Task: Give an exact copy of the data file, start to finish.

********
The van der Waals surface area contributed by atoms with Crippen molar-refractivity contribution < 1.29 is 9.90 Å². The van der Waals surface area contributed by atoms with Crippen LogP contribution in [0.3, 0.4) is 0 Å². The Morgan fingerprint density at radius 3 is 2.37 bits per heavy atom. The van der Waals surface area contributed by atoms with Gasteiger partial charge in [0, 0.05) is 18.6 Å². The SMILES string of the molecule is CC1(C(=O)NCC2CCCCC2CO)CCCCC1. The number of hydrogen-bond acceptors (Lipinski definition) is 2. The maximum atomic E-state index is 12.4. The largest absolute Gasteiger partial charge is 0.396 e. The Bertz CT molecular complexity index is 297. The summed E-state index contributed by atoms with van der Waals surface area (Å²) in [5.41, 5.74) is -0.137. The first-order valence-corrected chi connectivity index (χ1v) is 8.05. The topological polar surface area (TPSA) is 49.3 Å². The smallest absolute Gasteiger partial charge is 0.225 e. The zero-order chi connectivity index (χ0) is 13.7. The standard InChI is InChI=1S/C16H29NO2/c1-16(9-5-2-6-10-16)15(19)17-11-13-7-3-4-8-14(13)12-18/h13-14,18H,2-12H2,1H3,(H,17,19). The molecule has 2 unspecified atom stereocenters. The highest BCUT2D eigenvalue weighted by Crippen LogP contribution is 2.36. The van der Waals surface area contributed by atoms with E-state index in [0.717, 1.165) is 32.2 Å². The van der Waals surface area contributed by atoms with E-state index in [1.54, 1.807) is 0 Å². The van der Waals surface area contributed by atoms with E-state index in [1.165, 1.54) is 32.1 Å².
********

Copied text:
The van der Waals surface area contributed by atoms with Crippen molar-refractivity contribution < 1.29 is 9.90 Å². The van der Waals surface area contributed by atoms with Crippen LogP contribution in [0.3, 0.4) is 0 Å². The Morgan fingerprint density at radius 3 is 2.37 bits per heavy atom. The van der Waals surface area contributed by atoms with Gasteiger partial charge in [0, 0.05) is 18.6 Å². The SMILES string of the molecule is CC1(C(=O)NCC2CCCCC2CO)CCCCC1. The number of hydrogen-bond acceptors (Lipinski definition) is 2. The maximum atomic E-state index is 12.4. The largest absolute Gasteiger partial charge is 0.396 e. The Bertz CT molecular complexity index is 297. The summed E-state index contributed by atoms with van der Waals surface area (Å²) in [5.41, 5.74) is -0.137. The first-order valence-corrected chi connectivity index (χ1v) is 8.05. The topological polar surface area (TPSA) is 49.3 Å². The smallest absolute Gasteiger partial charge is 0.225 e. The zero-order chi connectivity index (χ0) is 13.7. The standard InChI is InChI=1S/C16H29NO2/c1-16(9-5-2-6-10-16)15(19)17-11-13-7-3-4-8-14(13)12-18/h13-14,18H,2-12H2,1H3,(H,17,19). The molecule has 2 unspecified atom stereocenters. The highest BCUT2D eigenvalue weighted by Crippen LogP contribution is 2.36. The van der Waals surface area contributed by atoms with E-state index in [0.717, 1.165) is 32.2 Å². The van der Waals surface area contributed by atoms with E-state index in [1.54, 1.807) is 0 Å². The van der Waals surface area contributed by atoms with E-state index in [1.165, 1.54) is 32.1 Å².